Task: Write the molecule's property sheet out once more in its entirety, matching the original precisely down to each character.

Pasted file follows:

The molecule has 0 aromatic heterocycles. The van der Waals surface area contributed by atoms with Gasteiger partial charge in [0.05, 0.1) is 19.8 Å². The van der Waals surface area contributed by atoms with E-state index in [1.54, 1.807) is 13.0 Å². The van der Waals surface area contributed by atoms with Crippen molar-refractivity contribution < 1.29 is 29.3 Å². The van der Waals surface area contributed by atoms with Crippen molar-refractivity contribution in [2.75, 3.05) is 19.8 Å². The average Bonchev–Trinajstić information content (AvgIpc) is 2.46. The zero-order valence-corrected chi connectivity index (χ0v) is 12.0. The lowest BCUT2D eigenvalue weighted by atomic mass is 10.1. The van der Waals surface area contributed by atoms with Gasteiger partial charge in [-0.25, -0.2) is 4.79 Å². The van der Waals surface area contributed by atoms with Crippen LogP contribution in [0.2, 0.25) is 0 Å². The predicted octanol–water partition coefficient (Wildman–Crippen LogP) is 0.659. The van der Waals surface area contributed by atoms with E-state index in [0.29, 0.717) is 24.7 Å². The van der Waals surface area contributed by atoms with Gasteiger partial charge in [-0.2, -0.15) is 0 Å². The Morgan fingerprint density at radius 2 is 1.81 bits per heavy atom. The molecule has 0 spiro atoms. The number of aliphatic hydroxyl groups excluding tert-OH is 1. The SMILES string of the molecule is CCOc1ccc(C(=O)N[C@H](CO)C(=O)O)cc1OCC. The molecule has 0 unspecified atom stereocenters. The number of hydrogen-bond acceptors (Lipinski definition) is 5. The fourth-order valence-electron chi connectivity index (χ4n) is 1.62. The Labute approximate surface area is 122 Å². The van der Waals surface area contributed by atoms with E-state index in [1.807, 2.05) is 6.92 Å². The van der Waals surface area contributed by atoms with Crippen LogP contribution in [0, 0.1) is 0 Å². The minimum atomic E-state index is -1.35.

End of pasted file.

The molecule has 0 aromatic heterocycles. The van der Waals surface area contributed by atoms with Gasteiger partial charge in [0.05, 0.1) is 19.8 Å². The van der Waals surface area contributed by atoms with E-state index in [1.54, 1.807) is 13.0 Å². The van der Waals surface area contributed by atoms with Crippen molar-refractivity contribution < 1.29 is 29.3 Å². The van der Waals surface area contributed by atoms with Crippen molar-refractivity contribution in [2.75, 3.05) is 19.8 Å². The average Bonchev–Trinajstić information content (AvgIpc) is 2.46. The zero-order valence-corrected chi connectivity index (χ0v) is 12.0. The lowest BCUT2D eigenvalue weighted by atomic mass is 10.1. The van der Waals surface area contributed by atoms with Gasteiger partial charge in [-0.25, -0.2) is 4.79 Å². The van der Waals surface area contributed by atoms with Crippen LogP contribution in [0.2, 0.25) is 0 Å². The predicted octanol–water partition coefficient (Wildman–Crippen LogP) is 0.659. The van der Waals surface area contributed by atoms with E-state index in [0.29, 0.717) is 24.7 Å². The van der Waals surface area contributed by atoms with Gasteiger partial charge in [-0.2, -0.15) is 0 Å². The Morgan fingerprint density at radius 2 is 1.81 bits per heavy atom. The molecule has 0 spiro atoms. The number of aliphatic hydroxyl groups excluding tert-OH is 1. The SMILES string of the molecule is CCOc1ccc(C(=O)N[C@H](CO)C(=O)O)cc1OCC. The molecule has 0 unspecified atom stereocenters. The number of hydrogen-bond acceptors (Lipinski definition) is 5. The fourth-order valence-electron chi connectivity index (χ4n) is 1.62. The Labute approximate surface area is 122 Å². The van der Waals surface area contributed by atoms with E-state index in [1.807, 2.05) is 6.92 Å². The van der Waals surface area contributed by atoms with Crippen LogP contribution in [0, 0.1) is 0 Å². The minimum atomic E-state index is -1.35.